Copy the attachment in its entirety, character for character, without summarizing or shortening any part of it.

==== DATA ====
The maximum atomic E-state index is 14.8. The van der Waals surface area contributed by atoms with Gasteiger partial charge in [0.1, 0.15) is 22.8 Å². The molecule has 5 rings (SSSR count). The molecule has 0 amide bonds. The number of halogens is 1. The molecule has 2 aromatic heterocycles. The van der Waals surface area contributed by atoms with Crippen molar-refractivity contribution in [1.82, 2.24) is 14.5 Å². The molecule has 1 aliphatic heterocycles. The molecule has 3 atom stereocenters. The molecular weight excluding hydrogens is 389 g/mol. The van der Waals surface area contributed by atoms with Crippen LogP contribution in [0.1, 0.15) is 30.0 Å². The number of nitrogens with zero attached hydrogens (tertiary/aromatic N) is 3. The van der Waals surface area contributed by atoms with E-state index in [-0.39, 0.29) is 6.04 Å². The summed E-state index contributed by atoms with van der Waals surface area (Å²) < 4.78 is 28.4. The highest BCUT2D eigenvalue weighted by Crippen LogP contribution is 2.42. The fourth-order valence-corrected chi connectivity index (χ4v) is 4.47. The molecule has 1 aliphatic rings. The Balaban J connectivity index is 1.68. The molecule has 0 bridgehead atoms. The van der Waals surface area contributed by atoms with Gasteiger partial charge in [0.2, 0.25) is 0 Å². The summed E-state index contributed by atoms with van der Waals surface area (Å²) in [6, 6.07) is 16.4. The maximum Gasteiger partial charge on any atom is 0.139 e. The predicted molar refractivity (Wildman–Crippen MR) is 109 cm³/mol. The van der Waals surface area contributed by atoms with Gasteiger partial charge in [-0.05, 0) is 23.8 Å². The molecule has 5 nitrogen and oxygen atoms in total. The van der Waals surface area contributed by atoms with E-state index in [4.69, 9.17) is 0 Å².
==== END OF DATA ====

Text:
The maximum atomic E-state index is 14.8. The van der Waals surface area contributed by atoms with Gasteiger partial charge in [0.1, 0.15) is 22.8 Å². The molecule has 5 rings (SSSR count). The molecule has 0 amide bonds. The number of halogens is 1. The molecule has 2 aromatic heterocycles. The van der Waals surface area contributed by atoms with Crippen molar-refractivity contribution in [1.82, 2.24) is 14.5 Å². The molecule has 1 aliphatic heterocycles. The molecule has 3 atom stereocenters. The molecular weight excluding hydrogens is 389 g/mol. The van der Waals surface area contributed by atoms with Crippen LogP contribution in [0.1, 0.15) is 30.0 Å². The number of nitrogens with zero attached hydrogens (tertiary/aromatic N) is 3. The van der Waals surface area contributed by atoms with E-state index in [-0.39, 0.29) is 6.04 Å². The summed E-state index contributed by atoms with van der Waals surface area (Å²) < 4.78 is 28.4. The highest BCUT2D eigenvalue weighted by Crippen LogP contribution is 2.42. The fourth-order valence-corrected chi connectivity index (χ4v) is 4.47. The molecule has 1 aliphatic rings. The Balaban J connectivity index is 1.68. The molecule has 0 bridgehead atoms. The van der Waals surface area contributed by atoms with Gasteiger partial charge in [0.2, 0.25) is 0 Å². The summed E-state index contributed by atoms with van der Waals surface area (Å²) in [6, 6.07) is 16.4. The maximum Gasteiger partial charge on any atom is 0.139 e. The predicted molar refractivity (Wildman–Crippen MR) is 109 cm³/mol. The van der Waals surface area contributed by atoms with Gasteiger partial charge in [-0.05, 0) is 23.8 Å². The molecule has 5 nitrogen and oxygen atoms in total. The van der Waals surface area contributed by atoms with E-state index in [4.69, 9.17) is 0 Å².